Dick Pollman also points out that the Elite Republican establishment loathes McCain, endearing him to moderate Republicans and some Democrats ignorant of St. McCain’s hard right U-Turn to pander to conservatives, flip-flops, and apparent contradictions with his own created mythos of being a Straight-Talker.

Meanwhile, Smerky blames the disintegration of the Giuliani campaign on the political press. Smerky may like to think that this was a take down, but the press largely reported on the facts of the Giuliani campaign, and in fact deemphasized some other more grave and troubling problems. Giuliani made HIMSELF the “President of 9/11“, not the press, and GOP-bullhorn FOXNEWS was America’s Mayor’s biggest cheerleader. What really derailed Giuliani was the lack of man behind the myth, a man who does not even take his own advice.

For example, they dutifully reported Giuliani’s non-presence in all primaries and caucuses prior to New Hampshire (even Fred Thompson worked harder), his stump speech content of [noun][verb][9/11] and a handful of his ethical lapses, such as the shepherding of his mistress about town, courtesy of an NYPD detail. They similarly deemphasized his business dealings with supporters of terror, his other business dealing with the indicted once-Homeland Security Secretary nominee Bernie Kerik, some fiscal shenanigans involving New York City travel funds used for personal travel in the waning days of his Mayoral Administration, and his decision to make WTC7 the city’s emergency response center, despite the WTC being a prior (and eventual) terrorist target, to function as his love-nest away from prying eyes. If that’s what Smerky means by the actions of a vindictive press reporting unfavorable news destroying the campaign (note, not the moral, financial, and ethical bankruptcies of the campaign), then I suppose he’s right.

As an aside, he mentions that Will Bunch had stated to him that NY reporters may have viewed their reporting of the Giuliani campaign an issue of ‘reaping what you sow’ (Giuliani was openly hostile or restrictive of the press, much like the current Clinton Campaign, and we all know how much the press loves free rides on the Straight Talk Express). I was unaware that NY reporters from the Giuliani era had penetrated the entirety of mainstream media. Could we likewise make the argument that the placement of the conservative troika of Santorum, Smerconish, and Last is nothing more than another case of Wingnut Welfare Queens?

There’s a short story of the Chapel of the Four Chaplains at the Philadelphia Navy Yard which is worth your time, thought, and maybe some further Googling. If there was a call for non-denominational donations from the religious (and non-religious spectrum), this may be it.

Lastly, there’s an important article on the brain-drain, college attendance, and degree completion that is worthy of attention from anyone who feels invested in the City and the region.

[As an aside, I’ve long noticed the declining size of the jobs, automobile, and now real estate section. I wonder how the housing crisis will manifest itself for the print industry? Will it be displaying rental information, increased sheriff sale listings, and foreclosures instead of hundreds-of-thousands of dollars showcase homes? Brian, that’s free advice for you right there – run with it in print and on Philly.com].


23
Dec 07

Rewarding Bad Behavior [Philadelphia Inquirer]

This post was prompted by Tom Ferrick’s whining and Mark Bowden’s attempt at outrageousness.   I’m not going to bother parsing their statements (Ferrick’s on Casinos aren’t bad for Philadelphia’s waterfront followed by the usual journalists’ waaaaahumbulance cries that he gets hatemail, and Bowden’s Waterboarding isn’t torture and it’s A-OK with him if it works) in current and recent columns.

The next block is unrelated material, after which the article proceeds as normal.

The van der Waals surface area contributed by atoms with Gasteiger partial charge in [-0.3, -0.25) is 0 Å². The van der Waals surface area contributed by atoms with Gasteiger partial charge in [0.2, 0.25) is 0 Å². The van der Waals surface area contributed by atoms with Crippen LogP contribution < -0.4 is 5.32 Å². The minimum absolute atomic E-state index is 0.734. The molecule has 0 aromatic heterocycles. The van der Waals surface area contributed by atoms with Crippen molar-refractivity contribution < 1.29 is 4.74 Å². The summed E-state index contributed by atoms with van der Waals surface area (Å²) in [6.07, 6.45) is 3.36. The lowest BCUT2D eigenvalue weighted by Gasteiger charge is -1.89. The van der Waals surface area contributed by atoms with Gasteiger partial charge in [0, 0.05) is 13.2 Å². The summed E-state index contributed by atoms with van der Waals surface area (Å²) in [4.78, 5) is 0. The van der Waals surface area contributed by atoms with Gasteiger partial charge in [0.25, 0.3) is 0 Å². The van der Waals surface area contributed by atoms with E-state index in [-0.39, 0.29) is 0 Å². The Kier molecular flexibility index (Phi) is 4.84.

Brian Tierney, in a Philly Mag interview called Press Lords 2.0 laid out his vision for Philly.com, one where it became a MySpace with User Generated Content (UCG) including those wacky Mentos-and-Coke videos, along with online content created by those in his employ in the analog properties (ie. the papers).  

After we finish our cafeteria sandwiches, he stands up. He steps to the big white flip pad ” “my famous flip pad” ” and starts pitching his vision for Philadelphia Media Holdings, which he doesn’t describe as a newspaper company but as “a brand of local news and content.” With a fat red marker, he scribbles a rectangle representing the Philly.com homepage. He calls it “a shopping mall” of content. To attract more shoppers, Tierney wants a localized version of MySpace; to create more content, Tierney wants journalists to use digital cameras and blogs. “I’m not going to force anybody to do it,” he says, although he hopes journalists will want “to play the game up on the balls of their feet and be excited about it and be relevant.” Explaining what he means by “relevant,” Tierney mentions that when the Mel Gibson DUI story broke last summer, both Philly newspapers covered it on inside pages, “but Philly.com should have had that as a bigger thing than just a line, because everybody went to Drudge” ” the right-wing gossip site ” “or CNN.” The website could use its own journalists who only do Mel-type stories, or who shoot their own “silly and fun” videos, like the one where the guy puts the Mentos candy in the Diet Coke and creates a soda volcano. “I love the smile of our own reporters doing those sorts of things, you know what I mean?”

One could say that this is a somewhat lower goal than that of speaking-truth-to-power or civic responsibility that I have come to expect (and lament, of late) in journalistic endeavors.

Tierney’s Online Experiment also seems to employ to strategies that are prevalent online as well – that of link baiting and attention whoring. One could argue that these are contrarian arguments, possibly hoping to widen the debate.   I suspect not.

Why else would one gather Rick Santorum (former GOP-Senator), Jonathan Last (a consistent conservative columnist), and Michael Smerconish (conservative talking head and veteran of the Bush-the-elder’s administration), all GOPers and place them prominently in the Currents section?   Is this an example of being fair and balancedâ„¢ in print, affirmative action for bad ideas, or maybe something else?

Simply put, Tierney knows any news (or links or posts, in this case) is good news.   The economics of the blogosphere don’t much care whether you agree or disagree with the content to which you link .   The value of one’s internet property is determined by the traffic it receives and how much that traffic is worth.   Should one of those high value liberal-progressive bloggers such as Atrios, or others in the local sphere, comment and start a blogstorm on some content, it would deliver spike in traffic, which in turn helps Philly.com out.

There are a couple of people I know and love who work for the Inquirer and or the Daily News.   But I just can’t justify the reward bad behavior (after this post, that is).